Soudan was an ideal location because its solid rock would shield sensitive equipment from cosmic rays that normally would interfere with experiments on the surface. But it wasn’t easy to turn Professor Marshack’s vision into reality. “There’s only one way in and out of this mine. That meant all the rock that needed to be removed to build the lab had to be brought up through the mine shaft,” said Matt. “It took 17,000 trips moving six tons of rock at a time to complete the excavation for the lab. Then, the equipment needed to be moved in. It took two years to build the lab.”
Today, the lab is studying neutrino interaction in conjunction with Fermilab, a government lab outside of Chicago. Fermilab shoots off the neutrinos and Soudan’s lab detects them. “It’s like Fermilab taking the before picture, while we take the after picture.”
“Fermilab shoots off 30 trillion neutrinos every 2.5 seconds, and they take just 2.5 milliseconds to get here in Soudan. We’re hoping a few – just two or three a day – hit the detectors here, which sets off a neuron, a key to our research here.”
The experiments are helping researchers better understand some of the building blocks of our universe.
“What we see – what’s visible to our eyes – is just a small fraction of what makes up our enormously complex universe.”
If You Go:
Soudan Underground Mine offers 90 minute historic mine and physics lab tours daily from Memorial Day through Labor Day. Limited tours are offered in September and October. There is a modest tiered admission fee for adults, children age 5-12 and free for children under age 5. Minnesota State Park vehicle permits are not required to enter the park.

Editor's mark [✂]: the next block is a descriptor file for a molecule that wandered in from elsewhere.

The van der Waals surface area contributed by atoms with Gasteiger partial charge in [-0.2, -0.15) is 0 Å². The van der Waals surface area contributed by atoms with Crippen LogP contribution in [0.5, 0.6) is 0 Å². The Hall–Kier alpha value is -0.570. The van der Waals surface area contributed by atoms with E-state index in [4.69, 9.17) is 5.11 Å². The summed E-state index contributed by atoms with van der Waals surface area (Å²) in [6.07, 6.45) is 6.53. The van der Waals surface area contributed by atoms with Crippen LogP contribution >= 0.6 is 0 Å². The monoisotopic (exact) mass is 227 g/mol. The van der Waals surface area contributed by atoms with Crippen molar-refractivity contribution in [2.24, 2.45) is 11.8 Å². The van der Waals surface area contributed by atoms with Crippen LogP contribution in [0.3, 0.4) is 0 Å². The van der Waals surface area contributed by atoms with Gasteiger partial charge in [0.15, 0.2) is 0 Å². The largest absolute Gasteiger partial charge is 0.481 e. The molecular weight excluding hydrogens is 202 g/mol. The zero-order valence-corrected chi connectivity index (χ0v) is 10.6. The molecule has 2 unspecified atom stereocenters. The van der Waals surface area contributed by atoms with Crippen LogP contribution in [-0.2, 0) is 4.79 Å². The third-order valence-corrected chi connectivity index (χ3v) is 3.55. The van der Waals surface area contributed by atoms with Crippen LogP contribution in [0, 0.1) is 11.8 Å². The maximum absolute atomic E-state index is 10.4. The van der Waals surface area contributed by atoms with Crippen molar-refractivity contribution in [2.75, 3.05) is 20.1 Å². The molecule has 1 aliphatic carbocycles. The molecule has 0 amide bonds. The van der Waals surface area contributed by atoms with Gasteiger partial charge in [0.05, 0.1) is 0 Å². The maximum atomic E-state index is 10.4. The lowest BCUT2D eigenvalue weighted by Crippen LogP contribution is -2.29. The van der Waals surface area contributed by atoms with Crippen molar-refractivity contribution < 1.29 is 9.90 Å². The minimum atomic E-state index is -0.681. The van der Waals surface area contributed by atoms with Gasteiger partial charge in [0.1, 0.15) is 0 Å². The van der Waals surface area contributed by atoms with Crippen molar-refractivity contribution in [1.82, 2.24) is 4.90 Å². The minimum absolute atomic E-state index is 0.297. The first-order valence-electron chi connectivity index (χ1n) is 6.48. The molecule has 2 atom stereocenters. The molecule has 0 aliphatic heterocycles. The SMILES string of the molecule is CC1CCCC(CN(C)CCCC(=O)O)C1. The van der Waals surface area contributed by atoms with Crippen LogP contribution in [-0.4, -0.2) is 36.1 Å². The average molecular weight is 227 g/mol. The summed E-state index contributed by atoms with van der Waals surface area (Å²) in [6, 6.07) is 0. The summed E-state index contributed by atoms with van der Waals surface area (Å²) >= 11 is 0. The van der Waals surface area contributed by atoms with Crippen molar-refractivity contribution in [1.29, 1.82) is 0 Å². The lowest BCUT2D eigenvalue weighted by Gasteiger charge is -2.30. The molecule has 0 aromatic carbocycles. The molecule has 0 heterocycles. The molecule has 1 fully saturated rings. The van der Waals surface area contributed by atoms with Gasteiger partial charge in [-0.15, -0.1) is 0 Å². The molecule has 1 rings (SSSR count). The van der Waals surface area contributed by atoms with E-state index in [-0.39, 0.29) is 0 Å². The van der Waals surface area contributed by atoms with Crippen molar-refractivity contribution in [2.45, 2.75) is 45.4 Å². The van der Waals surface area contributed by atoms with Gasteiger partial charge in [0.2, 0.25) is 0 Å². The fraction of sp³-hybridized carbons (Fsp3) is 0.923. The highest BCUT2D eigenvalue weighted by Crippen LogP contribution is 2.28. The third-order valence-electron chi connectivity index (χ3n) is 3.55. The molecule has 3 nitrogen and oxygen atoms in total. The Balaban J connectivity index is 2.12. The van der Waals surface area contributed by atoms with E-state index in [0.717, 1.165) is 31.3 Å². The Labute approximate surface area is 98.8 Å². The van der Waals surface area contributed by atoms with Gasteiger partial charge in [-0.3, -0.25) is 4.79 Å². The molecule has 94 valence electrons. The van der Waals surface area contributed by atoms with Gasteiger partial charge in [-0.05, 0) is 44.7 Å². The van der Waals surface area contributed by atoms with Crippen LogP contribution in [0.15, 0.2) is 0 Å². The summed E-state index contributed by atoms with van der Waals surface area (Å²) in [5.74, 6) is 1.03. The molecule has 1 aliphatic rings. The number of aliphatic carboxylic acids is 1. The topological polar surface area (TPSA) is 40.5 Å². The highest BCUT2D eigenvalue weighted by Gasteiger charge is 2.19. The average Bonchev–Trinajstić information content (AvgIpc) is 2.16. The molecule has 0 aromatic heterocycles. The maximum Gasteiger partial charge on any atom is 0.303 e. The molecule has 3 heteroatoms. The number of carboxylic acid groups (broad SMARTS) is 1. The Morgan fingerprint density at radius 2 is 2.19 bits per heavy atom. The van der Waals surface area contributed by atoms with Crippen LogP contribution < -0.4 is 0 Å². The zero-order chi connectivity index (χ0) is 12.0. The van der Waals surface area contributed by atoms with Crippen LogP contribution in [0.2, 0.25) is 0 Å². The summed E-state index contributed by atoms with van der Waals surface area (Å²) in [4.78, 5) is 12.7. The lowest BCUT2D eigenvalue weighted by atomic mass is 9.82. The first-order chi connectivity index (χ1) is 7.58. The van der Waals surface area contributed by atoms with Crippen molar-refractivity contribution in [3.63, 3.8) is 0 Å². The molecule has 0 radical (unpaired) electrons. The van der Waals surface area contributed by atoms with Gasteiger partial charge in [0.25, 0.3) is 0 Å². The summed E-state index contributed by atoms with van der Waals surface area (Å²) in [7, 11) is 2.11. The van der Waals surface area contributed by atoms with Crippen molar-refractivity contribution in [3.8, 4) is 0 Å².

Remember to bring a jacket – the mine is 51 degrees year round. Sturdy shoes, like sneakers or boots, are also recommended, especially for the historic tour.
The park is located off of Highway 169 in Soudan, two miles east of Tower on the shore of Lake Vermillion.
While You’re There:
Just 20 minutes east, visit Ely, MN, gateway to the Boundary Waters Canoe Area Wilderness (BWCAW). The town has numerous shops, art galleries, restaurants and outfitters, with several nearby resorts.
Find great golfing in the area at Giant’s Ridge Golf & Ski Resort, 25 miles south in Biwabik. The resorts two courses, The Quarry and The Legend, are annually ranked among the top public courses in the state by Golf Digest. Come back in the winter for downhill skiing, snowshoeing, tubing and a relaxing spa.
To the west, The Wilderness at Fortune Bay is rated among the top golf courses in the country by Golf Digest, Golf Week and Golf Word. Offering spectacular wooded views and challenging holes, as well as four sets of tees for players of varying levels. Afterwards, relax a The Wilderness Grill, or the Fortune Bay casino.
On nearby Lake Vermillion, make a reservation at Ludlow’s Island Resort to stay the night in a “tree house.” The resort’s Dreamcatcher cabin, designed in 2000, is built on four vertical levels with a rooftop deck, giving guests the feeling of staying the night in the trees. The 40,000-acre Lake Vermillion offers some of the best fishing in the state, especially for walleye, northern pike and muskellunge. Hire a guide for a day-long adventure.
Find something new℠.